If you are thinking that the photo was taken a long way away from the stage, you are right. It was! 15 months ago, tickets went on sale at 10 am and at 10:06, those were the best seats I could get. Crazy (in a good way) right?
Justin Timberlake has a huge fan base; the noise at the concert was insane, not from the music but from the appreciative crowd. Everyone was very happy to be there. Imagine having the power to make that many people happy by doing something you love to do.
Did you also know that JT has ADHD and OCD?
JT, like other famous or successful people with ADHD, uses it to his advantage (it take a lot of energy to perform 2 hours and 30 minutes). He focuses on what he is good at and what he enjoys doing.
Are you wondering what ‘focusing on what you are good at’ looks like for a regular person? Here is a real life example.
John (not his real name), is a client who is naturally very talented in all things technical. He has a wealth of knowledge about a particular software and is a successful consultant to business owners. John helps business owners use this software to make their business run smoothly and profitably. People love hiring him because not only can he problem solve, create big visions, set up complex things, he is also a gifted teacher and coach.
Every so often, John attends a networking meeting. Last week, John was asked if he could run the meeting, because the organizer was going to be away.
On the day of the meeting, John arrived on time but forgot to print out the itinerary to hand out to everyone like the organizer usually does. He did remember to bring snacks but forgot the soft drinks. He started to beat himself up about the things he didn’t do.
However, when the guest speaker didn’t show up, John stepped up in front of the crowded room and did a talk completely unprepared. The guest speaker was going to talk about the software John knows a lot about. So John talked about the software and he bought it to life with a case study. When he finished, he got a round of applause (the first in the history of the meeting)! Everyone at the meeting had been completely engaged with the presentation, and days later, people were still talking about it in the online forum.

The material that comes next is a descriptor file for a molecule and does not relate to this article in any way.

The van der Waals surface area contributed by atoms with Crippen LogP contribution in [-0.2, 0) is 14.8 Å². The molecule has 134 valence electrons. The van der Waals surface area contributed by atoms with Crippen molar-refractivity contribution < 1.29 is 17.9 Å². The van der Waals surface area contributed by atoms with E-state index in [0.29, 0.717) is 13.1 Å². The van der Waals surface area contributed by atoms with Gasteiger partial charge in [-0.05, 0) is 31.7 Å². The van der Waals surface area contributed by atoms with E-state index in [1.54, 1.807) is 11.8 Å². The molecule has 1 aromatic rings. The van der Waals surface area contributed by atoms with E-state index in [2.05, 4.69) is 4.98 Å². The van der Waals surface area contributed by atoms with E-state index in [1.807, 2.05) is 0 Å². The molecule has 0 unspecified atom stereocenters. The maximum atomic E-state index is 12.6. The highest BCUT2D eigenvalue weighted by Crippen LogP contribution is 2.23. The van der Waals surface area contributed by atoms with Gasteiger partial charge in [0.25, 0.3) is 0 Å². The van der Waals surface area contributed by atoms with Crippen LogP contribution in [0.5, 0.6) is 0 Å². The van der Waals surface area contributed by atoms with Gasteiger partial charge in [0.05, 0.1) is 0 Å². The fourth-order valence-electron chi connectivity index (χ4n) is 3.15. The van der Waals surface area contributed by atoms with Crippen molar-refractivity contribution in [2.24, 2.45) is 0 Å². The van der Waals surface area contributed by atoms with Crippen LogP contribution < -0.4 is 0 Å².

When John and I talked, he told me about the event, but he was having a hard time enjoying the success, because he was focusing on the things he hadn’t done: the drinks and itinerary.
Because it was easy for him to talk about a software he loves, he wasn’t giving himself any credit for the fabulous presentation he had given with no preparation.
John isn’t alone in this. Many people with ADHD do this. They don’t give themselves credit for their successes. They discount its importance because it’s easy for them. Instead, they focus on the small things that they didn’t do. Things that other people have long forgotten (no one posted on the forum about the missing itinerary). However, when you do this, you drag yourself down and cloud your brilliance.
John, like Justin, has created a life and business focusing on his strengths and what he is good at. With a tiny of bit of fine tuning to his internal dialog, John is going to really enjoy his successes; which in turn, will lead to having more and more successful experiences!
This week, your action steps are:
1) Write down what you are naturally good at.
2) Identify which of those you enjoy doing.
3) Work out how to spend more time doing them.
4) Spend more time celebrating your successes than thinking about the small stuff.
5) Notice how much easier and fun life is!